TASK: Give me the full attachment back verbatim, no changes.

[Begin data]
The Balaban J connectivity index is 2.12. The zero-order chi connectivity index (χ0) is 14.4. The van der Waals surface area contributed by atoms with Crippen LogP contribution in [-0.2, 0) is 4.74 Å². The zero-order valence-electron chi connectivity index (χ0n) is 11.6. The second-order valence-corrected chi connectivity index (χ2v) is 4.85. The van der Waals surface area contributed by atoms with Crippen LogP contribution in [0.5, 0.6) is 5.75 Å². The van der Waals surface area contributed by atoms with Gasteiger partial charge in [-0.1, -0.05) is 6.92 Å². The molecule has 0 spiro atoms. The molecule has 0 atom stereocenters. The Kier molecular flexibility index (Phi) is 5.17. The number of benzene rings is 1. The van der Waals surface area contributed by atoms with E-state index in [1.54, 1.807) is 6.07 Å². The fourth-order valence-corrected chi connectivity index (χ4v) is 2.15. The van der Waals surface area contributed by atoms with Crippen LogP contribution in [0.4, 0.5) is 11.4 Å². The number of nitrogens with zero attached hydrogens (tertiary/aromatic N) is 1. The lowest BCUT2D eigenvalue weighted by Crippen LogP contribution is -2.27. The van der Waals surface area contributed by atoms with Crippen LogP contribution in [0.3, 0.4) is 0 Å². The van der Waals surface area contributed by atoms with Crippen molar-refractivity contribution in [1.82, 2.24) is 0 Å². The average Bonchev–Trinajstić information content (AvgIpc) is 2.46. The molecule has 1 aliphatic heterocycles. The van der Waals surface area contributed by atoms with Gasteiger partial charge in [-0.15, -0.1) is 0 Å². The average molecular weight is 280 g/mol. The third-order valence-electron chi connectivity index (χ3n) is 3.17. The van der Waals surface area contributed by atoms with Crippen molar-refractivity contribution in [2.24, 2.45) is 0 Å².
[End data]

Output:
The Balaban J connectivity index is 2.12. The zero-order chi connectivity index (χ0) is 14.4. The van der Waals surface area contributed by atoms with Crippen LogP contribution in [-0.2, 0) is 4.74 Å². The zero-order valence-electron chi connectivity index (χ0n) is 11.6. The second-order valence-corrected chi connectivity index (χ2v) is 4.85. The van der Waals surface area contributed by atoms with Crippen LogP contribution in [0.5, 0.6) is 5.75 Å². The van der Waals surface area contributed by atoms with Gasteiger partial charge in [-0.1, -0.05) is 6.92 Å². The molecule has 0 spiro atoms. The molecule has 0 atom stereocenters. The Kier molecular flexibility index (Phi) is 5.17. The number of benzene rings is 1. The van der Waals surface area contributed by atoms with E-state index in [1.54, 1.807) is 6.07 Å². The fourth-order valence-corrected chi connectivity index (χ4v) is 2.15. The van der Waals surface area contributed by atoms with Crippen LogP contribution in [0.4, 0.5) is 11.4 Å². The number of nitrogens with zero attached hydrogens (tertiary/aromatic N) is 1. The lowest BCUT2D eigenvalue weighted by Crippen LogP contribution is -2.27. The van der Waals surface area contributed by atoms with Crippen LogP contribution in [0.3, 0.4) is 0 Å². The van der Waals surface area contributed by atoms with Crippen molar-refractivity contribution in [1.82, 2.24) is 0 Å². The average Bonchev–Trinajstić information content (AvgIpc) is 2.46. The molecule has 1 aliphatic heterocycles. The van der Waals surface area contributed by atoms with Gasteiger partial charge in [-0.15, -0.1) is 0 Å². The average molecular weight is 280 g/mol. The third-order valence-electron chi connectivity index (χ3n) is 3.17. The van der Waals surface area contributed by atoms with Crippen molar-refractivity contribution in [2.24, 2.45) is 0 Å².